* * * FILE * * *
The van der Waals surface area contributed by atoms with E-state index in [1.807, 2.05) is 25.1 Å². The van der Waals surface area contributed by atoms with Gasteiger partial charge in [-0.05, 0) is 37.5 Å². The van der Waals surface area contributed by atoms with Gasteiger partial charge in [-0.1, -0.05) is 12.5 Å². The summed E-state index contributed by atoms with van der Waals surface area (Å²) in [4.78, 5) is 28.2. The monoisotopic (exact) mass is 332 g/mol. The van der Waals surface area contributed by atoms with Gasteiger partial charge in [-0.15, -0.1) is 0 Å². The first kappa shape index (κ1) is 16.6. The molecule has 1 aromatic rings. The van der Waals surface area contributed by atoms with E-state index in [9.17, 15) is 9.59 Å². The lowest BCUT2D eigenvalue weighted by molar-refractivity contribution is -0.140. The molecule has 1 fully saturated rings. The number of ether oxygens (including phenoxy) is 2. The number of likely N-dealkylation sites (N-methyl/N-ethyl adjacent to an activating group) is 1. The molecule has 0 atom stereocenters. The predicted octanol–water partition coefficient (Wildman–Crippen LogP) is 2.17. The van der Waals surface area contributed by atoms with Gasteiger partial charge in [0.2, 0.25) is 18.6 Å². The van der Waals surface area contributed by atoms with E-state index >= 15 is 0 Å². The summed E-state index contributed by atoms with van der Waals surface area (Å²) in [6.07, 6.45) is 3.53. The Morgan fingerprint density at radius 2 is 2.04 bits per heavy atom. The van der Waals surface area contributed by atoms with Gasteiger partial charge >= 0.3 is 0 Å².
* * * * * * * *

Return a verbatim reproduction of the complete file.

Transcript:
The van der Waals surface area contributed by atoms with E-state index in [1.807, 2.05) is 25.1 Å². The van der Waals surface area contributed by atoms with Gasteiger partial charge in [-0.05, 0) is 37.5 Å². The van der Waals surface area contributed by atoms with Gasteiger partial charge in [-0.1, -0.05) is 12.5 Å². The summed E-state index contributed by atoms with van der Waals surface area (Å²) in [4.78, 5) is 28.2. The monoisotopic (exact) mass is 332 g/mol. The van der Waals surface area contributed by atoms with Gasteiger partial charge in [-0.15, -0.1) is 0 Å². The first kappa shape index (κ1) is 16.6. The molecule has 1 aromatic rings. The van der Waals surface area contributed by atoms with E-state index in [9.17, 15) is 9.59 Å². The lowest BCUT2D eigenvalue weighted by molar-refractivity contribution is -0.140. The molecule has 1 fully saturated rings. The number of ether oxygens (including phenoxy) is 2. The number of likely N-dealkylation sites (N-methyl/N-ethyl adjacent to an activating group) is 1. The molecule has 0 atom stereocenters. The predicted octanol–water partition coefficient (Wildman–Crippen LogP) is 2.17. The van der Waals surface area contributed by atoms with Gasteiger partial charge in [0.2, 0.25) is 18.6 Å². The van der Waals surface area contributed by atoms with E-state index >= 15 is 0 Å². The summed E-state index contributed by atoms with van der Waals surface area (Å²) in [6.07, 6.45) is 3.53. The Morgan fingerprint density at radius 2 is 2.04 bits per heavy atom. The van der Waals surface area contributed by atoms with Gasteiger partial charge >= 0.3 is 0 Å².